For Issue #84 of SUFI, singer Jessika Kenney shared with us her journey from singing jazz in her teens, through her musical explorations in Indonesia, to her discovery and love affair with Persian music and culture.
“What’s the difference between the myna bird making the sound of a camera flash and an actual camera making that sound? It’s a very strange relationship, and I think it leads into some of the same territory as Persian Sufi poetry. It says something about our notions of reality and non-existence. The more exactly you mirror something, the more separate existence fades away; you begin to set yourself aside.”
Since experiencing Persian Avaz for the first time, listening to the great Ostad Mohammad Reza Shajarian’s CD Bidad, Jessika Kenney has become an accomplished singer of this Persian style of singing, and one of the few non-Iranians to do so. She has approached her study of the Persian language and Sufi culture – crucial to the understanding of many classical poems that make up the majority of the lyrical repertoire of Avaz – with as much enthusiasm as her singing practice.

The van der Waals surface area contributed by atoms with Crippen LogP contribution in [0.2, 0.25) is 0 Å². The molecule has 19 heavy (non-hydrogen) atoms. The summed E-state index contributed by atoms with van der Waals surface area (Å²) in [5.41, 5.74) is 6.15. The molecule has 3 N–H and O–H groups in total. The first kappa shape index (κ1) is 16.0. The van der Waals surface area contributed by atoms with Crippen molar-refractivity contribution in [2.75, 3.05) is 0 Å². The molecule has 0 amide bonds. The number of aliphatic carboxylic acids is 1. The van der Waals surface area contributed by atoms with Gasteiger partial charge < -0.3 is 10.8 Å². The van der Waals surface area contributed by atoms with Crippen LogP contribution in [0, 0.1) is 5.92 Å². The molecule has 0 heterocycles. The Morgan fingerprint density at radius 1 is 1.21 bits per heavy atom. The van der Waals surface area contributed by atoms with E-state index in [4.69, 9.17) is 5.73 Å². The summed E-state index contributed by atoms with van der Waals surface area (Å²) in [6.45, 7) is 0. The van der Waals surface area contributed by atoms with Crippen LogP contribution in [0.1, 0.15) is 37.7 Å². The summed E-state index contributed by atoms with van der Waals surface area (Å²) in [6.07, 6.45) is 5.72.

She shared her insights into the process of learning and understanding Avaz, and adapting her knowledge of the techniques and modal scales of classical Persian Radif into her compositional work. To read the full interview subscribe to SUFI, and to hear her in action listen below – a recording with her teacher Ostad Hossein Omoumi, Madjid Khaladj, Amir Koushkani, and Naser Musa.
Kenney’s latest album, The Face of the Earth, a collaboration with Eyvind Kang is out now.
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